Was the QDR Written by a Presbyterian?

I commented last week on my expectations concerning the QDR and I wasn’t disappointed 2014 QDRwhen I got around to reading it yesterday.  After reading it through a couple of times (available here), I was still pretty much confused about what it was trying to say.  And it didn’t look much like a strategy document to me…mostly filled with budget numbers and reasons why we couldn’t do this or that because of it.  In the end, it’s definitely a document very much “informed” by the realities of the budget.  I came away with the impression that it was less about strategy and more about money, especially given the frequent references to budget woes.  I stand by my comments in the recent Q•D•Arrggghh  article about the difference between “constrained” and “informed.  I can’t tell the difference, nor apparently, can the authors of this tome.  It was pretty much more of the same from the last QDR…….nothing jumped out at me.

For fun, I wrote down a few of “Pentagonisms” from the Executive Summary which I thought I would share along with a short definition in normal-speak:

  • New Presence Paradigm: Overseas Bases
  • Hybrid Contingencies: Kludges
  • Proxy Groups: Terrorists
  • Dynamic Environment: The Real World
  • Asymmetric Approaches: More with less
  • Rebalance Tooth-to-Tail: Cut contractors
  • Win Decisively: Win
  • Rebalance: Cut
  • “Opportunity, Growth, and Security” Initiative: Slush Fund
  • Innovation:  Not in DoD dictionary 
  • Multi-lateral Security Architecture: Treaty
  • Force Planning Construct: Size
  • Efficiencies: Negative Budget Wedges

Well, I grow weary of writing them down.  I’ll say one thing for the document….It’s a Presbyterian minister’s dream.  Presbyterians are well know for their penchant for ORDER, ORDER, ORDER!!!!  Sermons are typically organized into three points with two or more sub-points and a healthy dose of references to Bonhoeffer and Kierkegaard.  My favorite Kierkegaard quote is “People demand freedom of speech as a compensation for freedom of thought, which they seldom use.”  As I read through it, I was trying to capture the taxonomy of thought.  Let’s see, we have 3 Strategic Pillars, 4 Core National Interests, 4 Strategic Imperatives, 3 Areas of Risk, etc.   And they are all interrelated and interdependent!  I can’t keep it all straight.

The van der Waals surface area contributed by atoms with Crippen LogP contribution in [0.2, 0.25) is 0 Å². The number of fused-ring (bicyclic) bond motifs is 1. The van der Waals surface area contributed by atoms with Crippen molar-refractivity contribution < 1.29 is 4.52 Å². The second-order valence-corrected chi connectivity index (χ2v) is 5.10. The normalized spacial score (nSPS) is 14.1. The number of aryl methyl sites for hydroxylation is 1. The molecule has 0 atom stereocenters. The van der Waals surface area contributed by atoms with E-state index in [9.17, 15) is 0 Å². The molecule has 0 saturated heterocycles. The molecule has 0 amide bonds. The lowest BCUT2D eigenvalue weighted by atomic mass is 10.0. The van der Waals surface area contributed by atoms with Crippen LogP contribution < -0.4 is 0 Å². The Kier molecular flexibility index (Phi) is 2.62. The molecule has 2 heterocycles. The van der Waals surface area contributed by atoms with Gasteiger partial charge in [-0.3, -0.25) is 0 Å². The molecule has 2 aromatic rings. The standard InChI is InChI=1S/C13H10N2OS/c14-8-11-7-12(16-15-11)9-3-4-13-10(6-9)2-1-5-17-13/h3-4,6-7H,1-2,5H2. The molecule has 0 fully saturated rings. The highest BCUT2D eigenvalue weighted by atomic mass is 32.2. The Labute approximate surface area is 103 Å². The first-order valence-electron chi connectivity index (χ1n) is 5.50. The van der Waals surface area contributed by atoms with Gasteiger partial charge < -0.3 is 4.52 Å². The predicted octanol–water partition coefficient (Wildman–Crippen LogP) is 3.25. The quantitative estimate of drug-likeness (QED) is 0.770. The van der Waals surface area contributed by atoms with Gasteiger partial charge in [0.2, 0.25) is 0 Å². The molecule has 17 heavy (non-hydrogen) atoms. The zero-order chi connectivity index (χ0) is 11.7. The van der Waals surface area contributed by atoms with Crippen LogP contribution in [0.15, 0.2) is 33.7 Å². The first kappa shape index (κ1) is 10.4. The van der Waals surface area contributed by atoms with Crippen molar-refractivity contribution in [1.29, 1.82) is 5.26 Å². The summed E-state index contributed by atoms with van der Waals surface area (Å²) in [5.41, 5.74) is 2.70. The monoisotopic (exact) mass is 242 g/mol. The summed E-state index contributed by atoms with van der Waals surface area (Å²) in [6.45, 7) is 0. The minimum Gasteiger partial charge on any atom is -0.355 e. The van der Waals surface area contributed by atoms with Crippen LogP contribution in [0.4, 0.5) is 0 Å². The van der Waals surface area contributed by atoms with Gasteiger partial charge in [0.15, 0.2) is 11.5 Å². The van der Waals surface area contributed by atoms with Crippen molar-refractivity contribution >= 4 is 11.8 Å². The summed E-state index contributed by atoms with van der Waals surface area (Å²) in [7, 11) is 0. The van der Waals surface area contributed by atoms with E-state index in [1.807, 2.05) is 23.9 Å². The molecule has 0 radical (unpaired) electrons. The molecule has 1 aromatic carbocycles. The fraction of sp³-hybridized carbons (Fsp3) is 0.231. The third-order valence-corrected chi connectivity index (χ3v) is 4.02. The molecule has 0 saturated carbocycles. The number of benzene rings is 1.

Anyway, the QDR is out and we can all tune back into Duck Dynasty, The Voice, or whatever other twisted view of reality you may retreat into every night.  And why is all this Energy stuff in there? Since when is the DoD the EPA?  (Sorry for the random comment but I just had to get it of my chest!) Perhaps the best part of the whole schmegegge is the Chairman’s Assessment at the end.  At least he puts out a list to which I can relate.  In the end what does it all mean and what are our real priorities?  According  to the plain language of General Dempsey:

  1. The survival of the Nation
  2. The prevention of catastrophic attack against U.S. territory
  3. The security of the global economic system
  4. The security, confidence, and reliability of our allies
  5. The protection of American citizens abroad
  6. The preservation and extension of universal values.

AMEN

(Why didn’t we say that in the beginning and omit the other 63 pages?)

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6 Replies to “Was the QDR Written by a Presbyterian?”

  1. Luigi – this is REALLY good!! Thanks for taking the time to not only read the QDR, but also write about it!! Loved the “Pentagonisms” too!!! A big HOOAH from an old Army guy. Best, Roger

  2. Thanks, Skipper! Best summary of the QDR I’ve read, and being in the Navy training business I’ve read quite a few. It’s difficult for us to grab onto something concrete to base our syllabus upon, other than do more with less. Keep up the great work!

    VR/ Morty

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